How to Stain Wooden Cabinets

18th Jul 2014

Staining your wooden cabinet doors can help give them a more rich, enhanced appearance, and it's a great project for homeowners who want to do the work themselves. Other than the stain itself, a paintbrush, rags, and sanding paper, there aren't any specialty tools necessary for staining wood.

1. Choose a Stain

When choosing a stain, you'll probably encounter a lot of different types of products. There are water-based stains, oil-based stains, gel stains, stains that are combined with sealants, and many more. You will have read labels and product descriptions carefully and have a vision in mind before you make your purchase. Reading online reviews is a great way to hear first-hand accounts of how the stain worked for others, and how to best apply it to your wooden project.

To attain the best results, you will need to know the type of wood it is you are painting. Wood is often categorized into hardwoods and softwoods. Hardwoods come from angiosperm (trees with broad leaves) and softwoods come from gymnosperm (trees with needles and cones). Many hardwoods have a more prominent grain pattern, while the grain of softwood is fainter. Also keep in mind that while hardwoods are generally harder, and softwoods are softer, there are a few exceptions to the rule. Doing your research will really come in handy when trying to narrow down stain options.

2. Test the Stain

Testing the stain before you apply it to your cabinets is critical for ensuring that you will be satisfied with the results. If possible, use a scrap piece of wood that is the same species as what you intend to stain. Another option is finding a place on your cabinets that isn't noticeable to test your stain (such as the underside or back of the cabinet).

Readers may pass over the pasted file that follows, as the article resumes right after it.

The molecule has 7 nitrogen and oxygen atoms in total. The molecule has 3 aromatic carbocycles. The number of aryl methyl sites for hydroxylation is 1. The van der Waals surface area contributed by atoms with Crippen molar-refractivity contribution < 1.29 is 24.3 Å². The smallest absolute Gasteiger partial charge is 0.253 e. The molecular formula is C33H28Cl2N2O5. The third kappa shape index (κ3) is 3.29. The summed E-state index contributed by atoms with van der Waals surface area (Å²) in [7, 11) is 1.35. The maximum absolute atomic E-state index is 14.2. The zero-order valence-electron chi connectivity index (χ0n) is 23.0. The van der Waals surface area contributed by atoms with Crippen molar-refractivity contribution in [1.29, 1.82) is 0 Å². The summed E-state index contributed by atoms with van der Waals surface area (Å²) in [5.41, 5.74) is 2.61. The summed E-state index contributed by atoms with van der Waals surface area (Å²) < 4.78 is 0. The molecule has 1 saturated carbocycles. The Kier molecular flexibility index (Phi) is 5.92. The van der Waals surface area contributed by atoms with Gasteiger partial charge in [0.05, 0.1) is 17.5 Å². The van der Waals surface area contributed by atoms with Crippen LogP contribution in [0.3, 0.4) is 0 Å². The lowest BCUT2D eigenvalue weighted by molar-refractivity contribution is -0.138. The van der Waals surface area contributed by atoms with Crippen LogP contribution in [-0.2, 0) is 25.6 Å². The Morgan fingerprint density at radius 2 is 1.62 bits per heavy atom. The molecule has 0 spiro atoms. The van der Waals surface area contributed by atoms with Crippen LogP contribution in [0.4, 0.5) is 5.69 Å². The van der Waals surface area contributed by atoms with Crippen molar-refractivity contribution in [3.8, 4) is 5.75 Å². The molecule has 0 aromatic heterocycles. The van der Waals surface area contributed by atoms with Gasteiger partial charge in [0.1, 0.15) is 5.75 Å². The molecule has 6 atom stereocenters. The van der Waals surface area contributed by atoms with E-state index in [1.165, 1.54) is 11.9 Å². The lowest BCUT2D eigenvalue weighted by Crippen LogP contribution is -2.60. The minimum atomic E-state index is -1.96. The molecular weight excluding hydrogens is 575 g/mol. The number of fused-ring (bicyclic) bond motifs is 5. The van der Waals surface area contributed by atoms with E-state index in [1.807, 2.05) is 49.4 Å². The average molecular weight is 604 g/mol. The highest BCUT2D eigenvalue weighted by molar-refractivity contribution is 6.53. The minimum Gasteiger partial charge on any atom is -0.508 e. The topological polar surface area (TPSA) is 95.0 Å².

Many DIY-ers advise that you first try applying a finish to see if that achieves the look you want instead of a stain. This is because sometimes all a homeowner really wants is a glossy sheen, which is something a finish can provide. A stain, on the other hand, will darken the wood and emphasize certain natural features. So when you test the stain, first apply a single layer and let it dry. Then apply another layer and see if you like it more than the previous one. By repeating this process, you can see how many layers of stain you will need to apply to your cabinets before you are satisfied with how they look.

3. Stain Your Wood

First, make sure your surface is smooth. You may need to sand the cabinets in order to ensure the same smoothness across the entire expanse. This will make the stain absorb in a uniform way, which means better results. Use a clean cloth to wipe any shavings or dust off of the wood when finished.

Ensure that there is proper ventilation in your workspace. Some stains give off a much stronger odor than others, so if you begin to feel lightheaded or dizzy in your workspace at any point in time, it may be best to move the project outdoors or into an opened garage. Sometimes simply opening windows or doors will do the trick, but in other cases a respirator might be needed.

Apply the first layer of stain with a paint brush or foam brush, going in the direction of the grain. After a few strokes, use a clean rag to wipe the excess stain off of the surface of the cabinet. You'll notice that, although you are removing the topmost layer of stain, the wood has already absorbed a good amount of it. You will repeat this process across all of your wood. Once the stain dries, you can see whether you are happy with how it looks. If you want to add another layer of stain, repeat the brush-rag-brush-rag process again. Although these are general stain application instructions, depending on the type of stain you've purchased, you may need to follow slightly different directions. Read the instructions that came with your particular stain very carefully before working on your cabinets.